Well, I guess the word is out, so there is no sense in keeping it a secret anymore. Many people asked me about the impending change to Boston ultimate, and yes, it's true.
I sent my retirement letter to DoG a couple weeks ago.
It was remarkably short and dry, I must admit. I tried to muster up some mush, but I got all of my teary-eyed feelings about retirement out of the way back in 2004, my first "final" season. That year, I went through the fall knowing that it would be my last, so I was able to deal with all the baggage of experiencing my last practice, last trip to Sarasota, last time leaving the fields, last free beer at the tent, etc. (at least as an Open player; at this point, I still don’t think that Masters counts, even as I plan to play this year). I still really wanted to play and felt that I could play, but it just seemed like too much to handle anymore, especially having a small child.
But then I got a couple months away from the season, and I had already begun to miss it, and to forget the bad parts. I decided that I didn't really have to retire, and you know we gave Furious a helluva game in the quarters, so who knows what another year would bring? So I plunged ahead. (Cynics say I came back just to sell more copies of the book.)
The next year wasn't nearly as hard to continue. I had a strong performance at Nationals, and the team made semis for the first time in three years.
But now, well, I'm perfectly fine with not playing, although of course Mr. Big Ego thinks he can still cut it at the highest level. It's not that I'm retiring to spend more time with my family (in his wonderful book "The Game", Ken Dryden talked about how he and his wife would laugh at any athlete who claimed that when retiring; I highly recommend the book, especially to anyone at the end of his athletic career). And it's not that I'm ready to move on with my life. It's just that all things considered, getting the band back together is a much more intriguing proposition. Yes, we're going to dust off the old DoG guys and relive the glory days, minus the glory.
We're still in the process of figuring out how to structure the team and what sort of goals to set. (One opponent this weekend asked if we planned to win six in a row in Masters. I replied that it's more likely that one of us would die on the field first. He replied, "That's morbid. Probably true, but morbid.") I tried at Fools to convince other old-timers to get their bands back together so we could all go at each other, but I'm not sure whether that will work out. Would anyone pay to attend a DoG vs NYNY match, maybe with an Earth vs Graffiti undercard (maybe as a fundraiser for some worthy cause)? Would we resort to breaking out the canes to hit each other for old times' sake?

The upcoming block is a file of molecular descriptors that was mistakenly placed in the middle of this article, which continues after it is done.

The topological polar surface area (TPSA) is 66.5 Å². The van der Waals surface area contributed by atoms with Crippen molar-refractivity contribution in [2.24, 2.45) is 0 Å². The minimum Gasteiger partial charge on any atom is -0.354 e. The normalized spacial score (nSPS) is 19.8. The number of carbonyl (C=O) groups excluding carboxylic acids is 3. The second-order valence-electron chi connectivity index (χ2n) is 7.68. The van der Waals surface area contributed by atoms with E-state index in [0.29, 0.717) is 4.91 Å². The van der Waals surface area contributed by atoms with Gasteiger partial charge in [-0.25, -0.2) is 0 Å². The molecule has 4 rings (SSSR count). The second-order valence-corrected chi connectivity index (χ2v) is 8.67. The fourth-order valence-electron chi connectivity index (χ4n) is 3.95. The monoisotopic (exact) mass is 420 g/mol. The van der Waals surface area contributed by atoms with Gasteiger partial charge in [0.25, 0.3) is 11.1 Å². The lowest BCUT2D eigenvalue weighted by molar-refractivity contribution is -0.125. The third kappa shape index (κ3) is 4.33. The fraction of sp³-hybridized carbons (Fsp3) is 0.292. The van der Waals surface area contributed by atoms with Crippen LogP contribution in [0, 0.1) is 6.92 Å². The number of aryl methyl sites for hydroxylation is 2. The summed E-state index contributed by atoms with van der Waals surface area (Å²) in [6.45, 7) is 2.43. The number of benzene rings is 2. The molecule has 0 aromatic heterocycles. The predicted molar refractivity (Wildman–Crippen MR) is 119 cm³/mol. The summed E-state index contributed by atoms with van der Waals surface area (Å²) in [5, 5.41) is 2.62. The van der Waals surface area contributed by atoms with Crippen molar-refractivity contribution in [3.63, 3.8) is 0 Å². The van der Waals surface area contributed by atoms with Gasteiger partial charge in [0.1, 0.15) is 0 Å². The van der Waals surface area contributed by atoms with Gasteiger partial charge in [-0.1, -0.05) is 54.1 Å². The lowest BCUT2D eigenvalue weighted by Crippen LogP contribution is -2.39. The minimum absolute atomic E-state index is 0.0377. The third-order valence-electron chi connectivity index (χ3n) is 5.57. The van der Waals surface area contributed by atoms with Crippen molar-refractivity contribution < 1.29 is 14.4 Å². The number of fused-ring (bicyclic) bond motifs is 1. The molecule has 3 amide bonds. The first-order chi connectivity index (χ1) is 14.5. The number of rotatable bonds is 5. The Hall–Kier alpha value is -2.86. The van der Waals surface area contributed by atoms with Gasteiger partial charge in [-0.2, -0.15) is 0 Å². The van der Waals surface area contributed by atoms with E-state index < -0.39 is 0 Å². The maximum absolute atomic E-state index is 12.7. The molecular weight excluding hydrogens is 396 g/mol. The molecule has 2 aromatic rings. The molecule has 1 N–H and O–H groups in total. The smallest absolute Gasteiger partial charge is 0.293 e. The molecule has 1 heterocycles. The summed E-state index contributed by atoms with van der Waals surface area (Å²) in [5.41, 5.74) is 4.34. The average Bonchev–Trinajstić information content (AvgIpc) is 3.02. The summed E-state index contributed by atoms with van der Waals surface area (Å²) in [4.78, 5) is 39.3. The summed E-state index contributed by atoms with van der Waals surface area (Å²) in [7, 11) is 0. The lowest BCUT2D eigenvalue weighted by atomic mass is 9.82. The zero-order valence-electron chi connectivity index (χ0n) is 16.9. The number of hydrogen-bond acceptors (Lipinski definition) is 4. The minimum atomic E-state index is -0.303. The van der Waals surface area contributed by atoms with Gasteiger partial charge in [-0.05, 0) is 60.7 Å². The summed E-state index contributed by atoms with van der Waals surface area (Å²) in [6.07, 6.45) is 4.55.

I had a very satisfying and fun career, and while I feel that I earned what I accomplished, I know also that I was lucky, both genetically and environmentally. Even as I made fun of those who were perpetually injured, I probably didn't do much to escape being in that group other than avoiding collisions and knowing when not to push a tweaking muscle. And sure, though I did "bust my ass doing wind sprints in the cold and rain", so did a lot of other people.
I will miss being a nanocelebrity, and being able to make preposterous remarks about how infallible and worthy I am and draw laughs instead of strange stares. I don't think I'll miss people stopping me to ask about rules interpretations, even if the new pick rule is indeed stupid. I'll miss the camaraderie, although that should still be there in Masters, if not moreso (though not the sense of a shared struggle through the year). Most of all I'll miss the occasional game that is so consuming that you forget there is anything else in the world. I can mention "the Ring game" to an old teammate and not need to clarify which one, or "that one huck", or "Bim's catch", and I'll get teary-eyed and we'll both say, "yeah."
Aging of course was a factor in the decision. As recently as age 37 in 2002, the year we were a couple plays away from winning Worlds and Nationals (although we won neither), I felt as dominant as ever on offense, up there with 1995 and 1998 as my peak years. My overall awesomeness wasn’t as great in 2002, though, as I stopped being put in on defense in about 2000, our second year with a roster of 25. (I played about a dozen points of D in 1999, many of them important ones, as I was surprised to remember while watching the Above & Beyond DVD recently.) But now the peak isn't as high, but probably more importantly, I can't play at near-peak nearly as often. The warmup period is too long and the cooling down too quick such that the ebbs and flows of the game just make it really hard to be at that peak all the time.
Thus, big ego ultimate is dead, long live Big Ego Ultimate. All you other old guys, block off June 2-3 for Masters Easterns and the end of October for the UPA Championships, and I'll see you out there, if not on the field, then in the beer tent.